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  • Her favourite word is aboriginal.

NDP MP for Churchill (Manitoba)

Won her last election, in 2011, with 51.10% of the vote.

Statements in the House

Protecting Canadians from Online Crime Act October 10th, 2014

Mr. Speaker, I am very pleased to rise in this House to speak to this very important bill. I want to thank my colleagues who, both in committee and in the House of Commons, have defended our New Democrat position in opposition to the bill, and have spoken of what we expected from our proposal to ensure that the bill is about putting a stop to cyberbullying, as it says it is.

Unfortunately, what we have, once again, is the Conservative government using language—and in this case, I would also argue, using people who are in vulnerable situations—to put forward a regressive agenda that has everything to do with attacking people's privacy. It leaves tremendous loopholes in terms of powerful actors gaining access to private information, and that would do very little to put a stop to cyberbullying, which is a very serious and sometimes tragic problem in our society.

We have heard from my colleagues as to why we do not support the bill. We put forward, I believe, 37 amendments at committee to improve the bill. We indicated that whether it is the private member's bill put forward by my colleague, the member for Chicoutimi—Le Fjord, for an anti-bullying strategy, or the bill put forward by my colleague, the member for Dartmouth—Cole Harbour, to deal with sexual images and exploitation online, there are ways we can try to put a stop to cyberbullying and to the way in which too many people are exploiting privacy, private images, and taking advantage of people, in many cases young women, online.

What I find most disturbing about the debate and discussion around Bill C-13 is the way in which the tragic stories of young women who took their own lives as a result of cyberbullying are being used by the current government to push its agenda.

I do not know how many more ways we can say that this is wrong, that this is beyond disrespectful. It is disturbing, frankly.

I have had the opportunity to meet with the mother of Amanda Todd, and I have met with other youth, including those involved in Jer's Vision, who have done a great deal to try to fight bullying and cyberbullying in our communities. These are people with ideas. Sometimes these are ideas that come from places of immense pain, of having lost a loved one or having themselves experienced suicidal thoughts to get away from bullying. Despite that, they are proposing ideas. They are finding ways in their communities, and they are calling upon leaders at all levels of government, particularly at the national level, to take steps that would have an impact on ending bullying.

I am particularly encouraged by those who are applying a gender lens to this kind of bullying because we know it has a gender lens. There were the high-profile cases of young people who took their own lives as a result of cyberbullying, and they were women. In many of the cases, unfortunately, particularly in the mainstream media, women's experiences when it comes to the use of bullying was missed. Sexual objectification is very different and can lead to some very devastating situations.

I also want to acknowledge the way in which LGBT youth, lesbian, gay, and trans youth, are often the targets of cyberbullying, which has a gendered lens as well. Yet nowhere in Bill C-13 is there any plan to act on, not just bullying, but the cyber-misogyny that we see running rampant online and in our society.

I would like to turn the attention of the House and of those who are listening to the phenomenal work being done across the country to draw attention to cyber-misogyny and the way in which we can take legal action, but more importantly, employ policies and invest socially in order to put an end to cyber-misogyny.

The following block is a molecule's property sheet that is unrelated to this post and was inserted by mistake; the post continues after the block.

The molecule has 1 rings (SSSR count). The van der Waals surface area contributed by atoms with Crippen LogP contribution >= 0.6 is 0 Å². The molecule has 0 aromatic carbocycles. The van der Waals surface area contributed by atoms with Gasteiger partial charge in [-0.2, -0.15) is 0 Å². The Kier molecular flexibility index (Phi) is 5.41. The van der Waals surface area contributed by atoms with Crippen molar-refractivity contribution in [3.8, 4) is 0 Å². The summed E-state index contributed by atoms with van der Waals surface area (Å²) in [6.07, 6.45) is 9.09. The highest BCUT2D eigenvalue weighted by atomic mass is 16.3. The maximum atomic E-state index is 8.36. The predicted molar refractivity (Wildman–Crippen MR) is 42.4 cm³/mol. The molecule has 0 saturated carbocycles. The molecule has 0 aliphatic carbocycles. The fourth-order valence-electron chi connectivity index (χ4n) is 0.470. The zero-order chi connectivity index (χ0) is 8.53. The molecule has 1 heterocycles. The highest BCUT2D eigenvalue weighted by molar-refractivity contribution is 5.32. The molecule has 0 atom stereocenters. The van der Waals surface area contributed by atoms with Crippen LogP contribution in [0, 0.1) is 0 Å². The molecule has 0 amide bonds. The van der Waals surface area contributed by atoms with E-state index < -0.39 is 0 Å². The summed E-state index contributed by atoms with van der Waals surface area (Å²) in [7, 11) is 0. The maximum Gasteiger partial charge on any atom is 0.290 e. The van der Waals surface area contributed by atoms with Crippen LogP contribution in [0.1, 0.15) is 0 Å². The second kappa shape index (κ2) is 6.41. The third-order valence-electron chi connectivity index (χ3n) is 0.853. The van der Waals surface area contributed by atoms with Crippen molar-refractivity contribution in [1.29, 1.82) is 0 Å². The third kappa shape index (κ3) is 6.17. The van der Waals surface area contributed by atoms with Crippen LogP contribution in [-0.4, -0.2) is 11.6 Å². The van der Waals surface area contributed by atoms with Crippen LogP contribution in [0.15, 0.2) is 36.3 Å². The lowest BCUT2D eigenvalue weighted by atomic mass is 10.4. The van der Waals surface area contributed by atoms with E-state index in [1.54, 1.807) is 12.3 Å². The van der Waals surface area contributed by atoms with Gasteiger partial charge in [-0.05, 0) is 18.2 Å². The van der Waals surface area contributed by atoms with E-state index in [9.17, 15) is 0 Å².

I want to draw attention to the recent report by West Coast Leaf called “#CyberMisogyny” that is entirely about what all of us at the federal, provincial and municipal levels, in our schools and even in our homes can do to begin putting an end to cyber-misogyny. It is not a quick fix and it certainly is not Bill C-13. What it requires is real leadership and tackling the very serious issues of inequality, violence against women, sexual harassment, and the marginalization of girls and women in our society.

It also means taking bold action when it comes to putting an end to the discrimination of trans people and the particular discrimination that trans women face, and recognizing that we have a role to play. Sadly, all I hear in the House is the way in which the Conservative government is using the stories of young women who experience cyber-misogyny to put forward its own agenda, which has nothing to do with that. The hypocrisy, and frankly, the disregard for these women's memories is, like I said, disturbing.

In taking the next steps, I would encourage the government to not only see the value of dropping this badly thought out bill, which stands to benefit some of the government's agenda with regard to pulling people's private information and having access to people's private lives in a way that it sees as helpful, I guess. However, there are other steps it ought to be taking.

For one, it could support the motion that I put forward, a national action plan to end violence against women. It could work with this side of the House to try to find a way to build a comprehensive anti-bullying strategy, including working with community organizations and young leaders who are on the front lines and understand what it means to be a victim of cyberbullying.

It could also look at specific measures, as I have indicated, including Bill C-540 that was introduced in the House last June, which would make it an offence to produce or distribute intimate images of an individual without his or her consent. The list goes on, and many of my colleagues have been pointing to the actual steps that the government could be taking to put an end to cyberbullying.

I would like to end with a demand that so many people have, that the memories of those young women such as Amanda Todd and others not be used as a front for what is, once more, a piece in the regressive agenda put forward by the federal government. It can do better.

Protecting Canadians from Online Crime Act October 10th, 2014

Mr. Speaker, I thank my colleague for expressing our opposition to the bill. As someone who also deals with issues surrounding cyber-misogyny in particular and the attack on women of all ages online, which is especially vitriolic, could she speak to the way in which the bill would do nothing to deal with that kind of cyberbullying?